3D clouds

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3D clouds in OSG with shaders.
Development version 3D clouds in OSG with shaders.
3D clouds in OSG version as seen from a EC135.
3D clouds in PLIB version
Clouds back in 2001

FlightGears weather system uses 3D clouds for a realistic reproduction of the sky. 3D clouds have been present since version 0.9.1, and significantly updated in version 0.9.9.

When FlightGear switched from PLIB to OSG the 3D clouds were temporarily lost. As of October 2008 the clouds were back in FlightGear CVS and released with FlightGear 1.9.0 that December. Current development versions feature an improved 3D cloud rendering system that will be included in the next release.

Cloud shapes and layers

Note: the cloud XML format in CVS is currently undergoing renovation to allow more control, and more natural looking clouds.

A 3D cloud layer is defined in the <layers> section. It contains of a number of randomly located <boxes>, containing a set of <clouds>.

Each cloud is generated with random size, based on the following tags:

<min-cloud-width-m>
<max-cloud-width-m>
<min-cloud-height-m>
<max-cloud-height-m>

The cloud consists of <num-sprites> individual sprites. Each sprite is generated with random size, based on the following tags:

<min-sprite-width-m>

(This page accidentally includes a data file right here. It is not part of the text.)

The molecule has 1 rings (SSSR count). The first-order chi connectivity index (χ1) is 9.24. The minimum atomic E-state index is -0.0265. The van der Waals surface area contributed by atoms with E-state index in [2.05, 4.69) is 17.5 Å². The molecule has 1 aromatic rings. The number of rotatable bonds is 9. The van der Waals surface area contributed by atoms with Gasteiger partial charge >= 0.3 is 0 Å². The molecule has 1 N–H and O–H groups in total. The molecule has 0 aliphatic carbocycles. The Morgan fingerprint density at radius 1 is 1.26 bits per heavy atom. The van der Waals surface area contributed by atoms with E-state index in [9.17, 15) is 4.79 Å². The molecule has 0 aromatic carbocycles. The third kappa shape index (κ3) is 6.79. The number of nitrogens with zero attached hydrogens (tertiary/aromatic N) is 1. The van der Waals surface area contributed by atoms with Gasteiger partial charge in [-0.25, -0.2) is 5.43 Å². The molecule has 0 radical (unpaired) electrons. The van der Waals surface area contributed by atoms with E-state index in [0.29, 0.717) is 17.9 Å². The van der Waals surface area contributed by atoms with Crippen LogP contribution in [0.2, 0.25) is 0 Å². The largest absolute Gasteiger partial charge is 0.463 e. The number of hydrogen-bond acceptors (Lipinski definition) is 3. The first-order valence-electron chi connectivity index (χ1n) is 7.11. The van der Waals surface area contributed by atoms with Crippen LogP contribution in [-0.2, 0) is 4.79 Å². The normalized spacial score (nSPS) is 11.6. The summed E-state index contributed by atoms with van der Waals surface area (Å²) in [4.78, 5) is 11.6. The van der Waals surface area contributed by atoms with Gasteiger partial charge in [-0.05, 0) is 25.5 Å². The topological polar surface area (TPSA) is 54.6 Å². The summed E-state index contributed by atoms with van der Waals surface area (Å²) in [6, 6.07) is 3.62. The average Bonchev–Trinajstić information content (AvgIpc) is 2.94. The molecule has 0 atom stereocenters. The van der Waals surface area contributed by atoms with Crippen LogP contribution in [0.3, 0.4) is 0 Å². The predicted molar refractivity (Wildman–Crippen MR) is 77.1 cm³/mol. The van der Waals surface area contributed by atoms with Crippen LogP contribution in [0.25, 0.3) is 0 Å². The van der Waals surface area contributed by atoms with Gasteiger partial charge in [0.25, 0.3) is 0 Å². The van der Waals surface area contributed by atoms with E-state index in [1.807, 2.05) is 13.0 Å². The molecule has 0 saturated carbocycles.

<max-sprite-width-m>
<min-sprite-height-m>
<max-sprite-height-m>

The <texture> defines the texture file to be used for the sprite. The texture file may contain more than one texture in a grid, by setting the <num-textures-x> and <num-textures-y> tags.

Clouds are darker towards the bottom. bottom-shade indicates the shading factor of the bottom of the cloud compared with the top.

Finally, note that the clouds are defined as a set of properties, so they can be modified within the simulator under /environment/cloud-layers. You can then see the effects of your changes by changing the clouds dialog, which reloads the clouds from properties.

Cloud Textures

Advice for those editing cloud textures:

  • Place a black layer behind the clouds you are editing. This makes it easier to see the white clouds, and in particular spot posterization. Note that GIMP appears to have a bug in that simply changing the transparency colour to black under Preferences->Display changes the background to black.
  • Display a grid of the appropriate dimensions to ensure you don't draw clouds over the texture boundaries. Otherwise the clouds can bleed into each other and you can see nasty vertical and horizontal edges.
  • Use a white airbrush and a smudge tool to make the cloud textures look random.

External links